I have opinions on churning out useless content...but that's another blog post for another day.
Next you'll decide when and how you'll post. Will you post Monday through Friday, or 7 days a week? How many times a day? Answering these questions depends on your business and the industry you work in. For example, if you own a retail shop, posting throughout the weekends is essential to drive traffic to your brick and mortar and/or online shop, keep your community up to date on sales, etc. Will you schedule out or will you post in real time? Social media can take up a lot of time if you're not careful - hello, click bait k-hole. Depending on what sites you are utilizing, you may want to use a tool to schedule like Buffer, Sprout Social, or Hootsuite. Facebook and Twitter allow scheduling, whereas Instagram is quick and easy and can be done in a minute (or a little longer if you are editing and curating your feed, which I highly recommend!).
Measuring, Monitoring the Results & Response Time
Now it's time to figure out how you'll track, monitor, and listen. After all of your hard work it's important to monitor and pay attention to what's working, and what isn't. You will want to track your successes, achievements, and strategies, so you know what is going on on social, but also as a reminder to that you indeed know what you or doing! Keeping track of successes on social media is a great way to feel better about your place there.
For monitoring and collecting data, 3rd party platforms like Buffer, Sprout Social, and Hootsuite, each offer a variety of statistics that run very basic (free) to deeper analytics (paid). If you have Google Analytics and want to track visits, sales, etc on your website take a look into Google's URL Builder. This tool creates special URLs to watch, monitor, and extract data across your posts. It has a bit of a steep learning curve, but once you get the hang of it -- its a valuable tool.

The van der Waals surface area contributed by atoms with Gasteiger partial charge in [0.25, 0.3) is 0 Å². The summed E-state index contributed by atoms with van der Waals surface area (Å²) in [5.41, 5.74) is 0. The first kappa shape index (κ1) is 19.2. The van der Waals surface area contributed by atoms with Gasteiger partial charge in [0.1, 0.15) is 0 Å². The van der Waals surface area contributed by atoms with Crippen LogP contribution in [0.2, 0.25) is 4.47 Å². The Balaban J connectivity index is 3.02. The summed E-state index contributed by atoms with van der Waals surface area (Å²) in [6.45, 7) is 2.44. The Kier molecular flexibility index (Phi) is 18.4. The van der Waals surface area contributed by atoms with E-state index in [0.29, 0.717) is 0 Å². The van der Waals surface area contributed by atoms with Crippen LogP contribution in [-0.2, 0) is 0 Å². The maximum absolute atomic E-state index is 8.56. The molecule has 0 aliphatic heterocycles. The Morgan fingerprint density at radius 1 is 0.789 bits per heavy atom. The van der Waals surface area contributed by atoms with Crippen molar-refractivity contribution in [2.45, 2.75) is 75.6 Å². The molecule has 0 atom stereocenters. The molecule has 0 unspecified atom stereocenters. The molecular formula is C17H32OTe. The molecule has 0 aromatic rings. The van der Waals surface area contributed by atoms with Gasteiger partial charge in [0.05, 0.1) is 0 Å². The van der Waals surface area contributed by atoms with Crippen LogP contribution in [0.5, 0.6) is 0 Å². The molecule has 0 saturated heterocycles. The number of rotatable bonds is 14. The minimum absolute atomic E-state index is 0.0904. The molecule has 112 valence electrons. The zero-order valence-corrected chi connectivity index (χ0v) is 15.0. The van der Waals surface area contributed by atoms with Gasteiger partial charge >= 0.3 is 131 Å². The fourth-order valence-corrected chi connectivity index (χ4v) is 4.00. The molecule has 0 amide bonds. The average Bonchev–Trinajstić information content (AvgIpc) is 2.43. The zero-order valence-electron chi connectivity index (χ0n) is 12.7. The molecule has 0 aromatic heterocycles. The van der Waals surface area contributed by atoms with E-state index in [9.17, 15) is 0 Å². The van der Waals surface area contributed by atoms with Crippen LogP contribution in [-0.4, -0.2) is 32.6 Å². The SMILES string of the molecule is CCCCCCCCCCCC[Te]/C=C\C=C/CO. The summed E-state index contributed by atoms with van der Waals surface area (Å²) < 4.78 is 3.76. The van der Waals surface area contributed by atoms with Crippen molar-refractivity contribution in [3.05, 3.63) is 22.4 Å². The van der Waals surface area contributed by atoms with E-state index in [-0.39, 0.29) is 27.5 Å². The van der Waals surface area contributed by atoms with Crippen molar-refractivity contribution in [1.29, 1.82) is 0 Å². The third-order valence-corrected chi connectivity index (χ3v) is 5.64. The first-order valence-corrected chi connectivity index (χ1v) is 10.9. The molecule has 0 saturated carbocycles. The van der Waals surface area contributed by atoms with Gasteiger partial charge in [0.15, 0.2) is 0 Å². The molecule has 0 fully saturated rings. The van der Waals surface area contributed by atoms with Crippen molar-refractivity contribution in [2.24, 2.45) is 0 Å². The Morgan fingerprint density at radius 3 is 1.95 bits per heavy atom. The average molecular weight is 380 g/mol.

Defining your response time is also a key part of monitoring your strategy. Many people head to social media to get timely answers, make sure you have a parameter around response time. It's always odd when I get a reply days or weeks later from a brand I have reached out to on social. Make sure you're paying attention to what people are saying about you on social. Keep notifications on in a way that won't drive you crazy, or make you obsessive (always an ongoing process!), but above all make sure you are getting them so you can continue to build your community.
In Closing: Be Realistic
Take time, start small, pay attention to what works with your social media strategy. Remember social media does not happen over night, set realistic goals, continually tweak your strategy, and pay attention to what other brands are doing that you admire. You never know what you'll learn from watching others! Social media is an important part of any creative businesses today, but it doesn't need to take over your life or feel impossible.
Have a question for me? Did I miss something? Let me know on Twitter.